Nonviolence Not Just War

Though Jesus commanded his followers to love their enemies and though the early Christians went to their
deaths rather than fight in battle, Christians over the centuries moved away from nonviolence and to the
ways of war. Ironically, when the Roman empire legitimated Christianity, Christians put aside Gospel
nonviolence and took up the sword in direct contradiction to Christ’s teaching. Christians were then obliged
under penalty of excommunication to render military service; with the law of December 7, 415, pagans
were not allowed to belong to the Roman imperial army. The Roman military forces were made up only of
Christians. To explain this imperial cooptation of Christians into the work of mass murder, Augustine
outlined a theory justifying war as a last resort which was later refined as the just war theory by Aquinas.
For the last 1500 years, this just war theory has been used to justify the murder of millions and millions of
people. To become a community of nonviolence, a peacemaking church, we need to re-examine and
ultimately renounce the just war theory which has long been the guideline for the church’s attitude toward
A theology of nonviolence submits that there is no such thing as a just war, that there has never been a just
war, and that all wars are unjust. Nonviolence maintains that God does not justify warfare; that for God,
there is no victory in war; that for God, war itself is the enemy. Nonviolence calls Christians to disavow the
practice of war and return to the nonviolent Jesus.
The Just War Theory
Interestingly enough, the just war theory begins with a preference for peace and a presumption against war.
From Augustine to Aquinas to recent moral theology, a so-called “just war” would require all of these
conditions to be met before a decision to go to war is considered justified (jus ad bellum):
1. The war must be a “just cause.”
2. It must be waged by “a legitimate authority.”
3. It must be “formally declared.”
4. It must be fought with “a peaceful intention.”
5. It must be “a last resort.”
6. There must be reasonable “hope of success.”
7. The “damage” inflicted and the “costs” incurred by war must be “proportionate” to the good expected by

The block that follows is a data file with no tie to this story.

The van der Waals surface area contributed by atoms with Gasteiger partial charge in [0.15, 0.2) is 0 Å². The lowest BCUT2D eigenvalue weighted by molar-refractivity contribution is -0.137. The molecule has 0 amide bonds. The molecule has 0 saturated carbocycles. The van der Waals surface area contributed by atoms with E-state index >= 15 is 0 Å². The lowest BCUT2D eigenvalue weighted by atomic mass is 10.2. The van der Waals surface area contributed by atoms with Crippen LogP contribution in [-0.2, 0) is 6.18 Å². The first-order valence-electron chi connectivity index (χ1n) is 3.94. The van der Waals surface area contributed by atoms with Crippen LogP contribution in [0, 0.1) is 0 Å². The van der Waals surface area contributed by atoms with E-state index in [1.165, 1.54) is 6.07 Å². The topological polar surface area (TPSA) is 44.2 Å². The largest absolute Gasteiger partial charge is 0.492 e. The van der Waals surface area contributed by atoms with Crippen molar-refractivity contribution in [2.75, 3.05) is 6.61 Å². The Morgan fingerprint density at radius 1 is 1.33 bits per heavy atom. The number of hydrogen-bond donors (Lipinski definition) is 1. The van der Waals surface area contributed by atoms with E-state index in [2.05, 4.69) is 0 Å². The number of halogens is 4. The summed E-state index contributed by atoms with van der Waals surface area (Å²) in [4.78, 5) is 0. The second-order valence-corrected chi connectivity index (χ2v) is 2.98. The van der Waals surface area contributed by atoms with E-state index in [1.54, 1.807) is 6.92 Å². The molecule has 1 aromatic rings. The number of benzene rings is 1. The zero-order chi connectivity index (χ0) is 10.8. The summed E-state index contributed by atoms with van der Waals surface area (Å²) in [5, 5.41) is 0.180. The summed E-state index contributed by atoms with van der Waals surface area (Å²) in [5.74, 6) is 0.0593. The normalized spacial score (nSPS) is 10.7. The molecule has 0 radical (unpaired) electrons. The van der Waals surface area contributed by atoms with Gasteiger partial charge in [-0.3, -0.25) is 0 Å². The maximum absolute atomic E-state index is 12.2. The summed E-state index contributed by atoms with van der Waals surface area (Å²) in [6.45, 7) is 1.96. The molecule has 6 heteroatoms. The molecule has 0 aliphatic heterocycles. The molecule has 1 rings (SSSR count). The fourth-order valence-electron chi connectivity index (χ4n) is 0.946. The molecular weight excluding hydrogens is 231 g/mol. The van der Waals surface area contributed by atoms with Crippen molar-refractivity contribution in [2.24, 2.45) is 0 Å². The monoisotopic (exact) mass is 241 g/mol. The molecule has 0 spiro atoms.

taking up arms.
Three additional conditions must be met regarding the conditions for the permissible conduct of war (jus in
1. Noncombatants must be given immunity.
2. Prisoners must be treated humanely.
3. International treaties and conventions must be honored.(1)
As Walter Wink notes, “these general rules can be extremely difficult to apply in concrete situations” and
their use depends on “one’s starting assumptions.”(2)
Christian nonviolence, on the other hand, holds that killing is never “just.” Nonviolence suggests that no
cause, competent authority, comparative justice, right intention, success, or proportionality can ever justify
the taking of human life. In their 1983 pastoral letter, The Challenge of Peace, the US Catholic bishops
reflected extensively on the just war theory and to a lesser degree on nonviolence. They traced the history
of Christian nonviolence to Jesus himself and those first three centuries of church history, when Christians
refused to kill. “The vision of Christian nonviolence is not passive about injustice and the defense of the
rights of others,” they wrote. “It rather affirms and exemplifies what it means to resist injustice through
nonviolent means.”(3) “While the just war teaching has clearly been in possession for the past 1500 years
of Catholic thought,” they suggested, “the ‘new moment’ [recognized in the Second Vatican Council] in
which we find ourselves sees the just war teaching and nonviolence as distinct but interdependent methods
of evaluating warfare.”(4)
With the rapid changes in the world, including the failure of communism, the collapse of the Soviet Union,
and the Persian Gulf war, more and more Christians are beginning to reject the just war theory as the
aberration of the Gospel that it is. Many are concluding that war is never just and the just war theory is, in
any case, obsolete with the weapons of mass destruction that the world now has. More to the point, people
are beginning to recognize that the just war theory does not enable us to be faithful to the nonviolent Christ,
who refused to kill anyone and who called us beyond deterrence and war to the love of enemies. The
Catholic bishops hinted at this new understanding of the Gospel and the rejection of the just war theory
when they condemned the use of nuclear weapons “for the purpose of destroying population centers or
other predominantly civilian targets.”(5) They declared that no situation “in which the deliberate initiation
of nuclear warfare, on however restricted a scale, can be morally juustified.”(6) They dismissed the